Training for workplace skills upgrading is crucial for a company to stay competitive. However, the amount of time that can be spent on training is limited. For that reason, the upgrading must address the needs of the company and workers in the allotted amount of time.
The instructors delivering the training must work closely with the company to ensure that the learning objectives of the training are met. These objectives are established by the company, and can include preparing employees for new job-specific skills or raising an employee’s skills to the standard for a specific occupation at that company.
In addition to these training program objectives, the instructors need to establish learning objectives for each program participant. Because the skill level of participants varies, assessing them with a standardized test will reveal skill gaps to be addressed in the program.
Essential Skills upgrading programs, for example, use The Test of Workplace Essential Skills (TOWES) to determine a test taker’s level in three skill areas: reading, document use, and numeracy. All occupations require workers to be at specific Essential Skills levels to be successful at that job.
After obtaining the scores, instructors will know where the skill gaps are for the Essential Skills upgrading. For example, if the job requires level 3 Essential Skills, and the worker’s TOWES scores range from 1 to 2 in the three skill areas, upgrading will focus on raising the worker up to that level.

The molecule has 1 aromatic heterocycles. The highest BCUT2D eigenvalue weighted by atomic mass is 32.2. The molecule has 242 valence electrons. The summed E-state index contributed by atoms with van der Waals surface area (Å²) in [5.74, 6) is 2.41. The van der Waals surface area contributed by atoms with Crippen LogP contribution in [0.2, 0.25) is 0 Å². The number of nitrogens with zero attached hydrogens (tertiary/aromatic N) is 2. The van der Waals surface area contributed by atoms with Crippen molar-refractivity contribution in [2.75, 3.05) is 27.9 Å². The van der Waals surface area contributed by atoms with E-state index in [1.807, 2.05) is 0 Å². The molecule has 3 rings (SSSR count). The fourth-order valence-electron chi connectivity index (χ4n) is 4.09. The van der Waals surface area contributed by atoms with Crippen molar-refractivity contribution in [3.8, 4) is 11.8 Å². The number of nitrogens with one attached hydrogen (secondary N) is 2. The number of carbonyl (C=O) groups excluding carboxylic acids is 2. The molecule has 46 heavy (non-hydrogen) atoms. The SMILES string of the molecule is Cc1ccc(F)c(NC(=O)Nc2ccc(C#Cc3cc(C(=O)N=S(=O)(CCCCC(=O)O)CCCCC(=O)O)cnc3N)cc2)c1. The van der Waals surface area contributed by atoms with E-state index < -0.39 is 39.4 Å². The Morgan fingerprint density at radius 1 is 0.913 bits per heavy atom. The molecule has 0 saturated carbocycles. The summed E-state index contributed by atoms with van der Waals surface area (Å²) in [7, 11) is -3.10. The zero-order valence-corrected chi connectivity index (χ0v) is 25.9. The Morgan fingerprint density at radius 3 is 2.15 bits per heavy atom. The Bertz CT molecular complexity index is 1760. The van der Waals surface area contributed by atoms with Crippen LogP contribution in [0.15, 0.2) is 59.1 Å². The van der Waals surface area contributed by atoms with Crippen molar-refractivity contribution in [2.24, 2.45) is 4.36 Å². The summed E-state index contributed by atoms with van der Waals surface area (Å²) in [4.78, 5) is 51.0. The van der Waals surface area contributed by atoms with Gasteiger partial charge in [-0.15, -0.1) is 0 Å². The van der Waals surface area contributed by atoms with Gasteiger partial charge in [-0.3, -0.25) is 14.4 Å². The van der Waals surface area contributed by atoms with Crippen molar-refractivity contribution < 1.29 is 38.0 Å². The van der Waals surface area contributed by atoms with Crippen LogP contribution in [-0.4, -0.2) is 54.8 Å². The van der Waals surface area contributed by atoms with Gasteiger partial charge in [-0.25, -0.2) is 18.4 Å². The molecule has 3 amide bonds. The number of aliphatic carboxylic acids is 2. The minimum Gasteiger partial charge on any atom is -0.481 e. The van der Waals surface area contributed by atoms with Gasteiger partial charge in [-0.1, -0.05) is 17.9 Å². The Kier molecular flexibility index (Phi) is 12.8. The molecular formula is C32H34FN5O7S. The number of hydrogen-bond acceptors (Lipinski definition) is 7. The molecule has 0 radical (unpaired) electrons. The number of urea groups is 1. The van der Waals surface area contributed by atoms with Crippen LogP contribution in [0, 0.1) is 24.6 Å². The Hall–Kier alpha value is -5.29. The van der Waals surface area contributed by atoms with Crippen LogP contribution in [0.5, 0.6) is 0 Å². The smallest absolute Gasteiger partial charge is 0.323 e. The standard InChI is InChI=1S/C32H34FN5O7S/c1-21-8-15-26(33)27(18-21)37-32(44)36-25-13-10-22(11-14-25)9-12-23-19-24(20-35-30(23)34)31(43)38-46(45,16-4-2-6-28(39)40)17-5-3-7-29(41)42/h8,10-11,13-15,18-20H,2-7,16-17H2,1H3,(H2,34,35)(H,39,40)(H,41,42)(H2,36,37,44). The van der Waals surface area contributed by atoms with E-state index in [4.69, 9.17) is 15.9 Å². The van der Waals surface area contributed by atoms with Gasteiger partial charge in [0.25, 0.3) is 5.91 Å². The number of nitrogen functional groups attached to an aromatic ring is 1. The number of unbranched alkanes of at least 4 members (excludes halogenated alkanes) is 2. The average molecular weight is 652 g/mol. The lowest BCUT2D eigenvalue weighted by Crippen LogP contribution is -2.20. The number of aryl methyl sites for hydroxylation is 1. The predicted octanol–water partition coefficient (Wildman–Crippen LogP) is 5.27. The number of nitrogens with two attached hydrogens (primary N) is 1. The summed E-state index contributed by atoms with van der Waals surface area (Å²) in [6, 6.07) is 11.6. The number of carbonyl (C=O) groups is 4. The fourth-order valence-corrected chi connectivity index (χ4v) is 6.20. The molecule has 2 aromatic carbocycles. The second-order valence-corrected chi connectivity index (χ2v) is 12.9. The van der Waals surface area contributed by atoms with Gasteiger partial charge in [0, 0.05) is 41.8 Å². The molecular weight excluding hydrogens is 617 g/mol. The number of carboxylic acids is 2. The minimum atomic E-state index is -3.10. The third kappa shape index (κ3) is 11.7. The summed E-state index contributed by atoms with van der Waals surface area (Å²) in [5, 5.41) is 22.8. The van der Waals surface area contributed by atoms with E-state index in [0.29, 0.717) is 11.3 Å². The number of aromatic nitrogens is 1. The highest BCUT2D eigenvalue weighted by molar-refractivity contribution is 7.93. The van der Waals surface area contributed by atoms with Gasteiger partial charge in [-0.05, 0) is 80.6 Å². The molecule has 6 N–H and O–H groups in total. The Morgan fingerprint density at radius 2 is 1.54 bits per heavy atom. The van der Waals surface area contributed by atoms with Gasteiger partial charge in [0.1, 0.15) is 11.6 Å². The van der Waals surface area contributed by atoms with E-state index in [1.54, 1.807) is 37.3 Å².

Based on the program objectives and results from the assessment, the program can be modified to ensure that each program participant reaches obtainable goals within the time frame of the training. A worker with a large gap between his or her skills and the target skill level for the training will need extra help and some modifications to the program. Additional follow up and training may be required. However, a worker with a smaller skill gap may reach the goal for the program by the end of the training and require little or no additional training.
After participants take the same assessment test at the end of the course, instructors can compare before and after scores to see if there has been an increase in level as a result of the skills upgrading. The length of time for the upgrading will affect the amount of skill gain. The scores will help to determine next steps, such as whether more upgrading is required, or if individual support is needed to get that worker to the skill level needed for that job.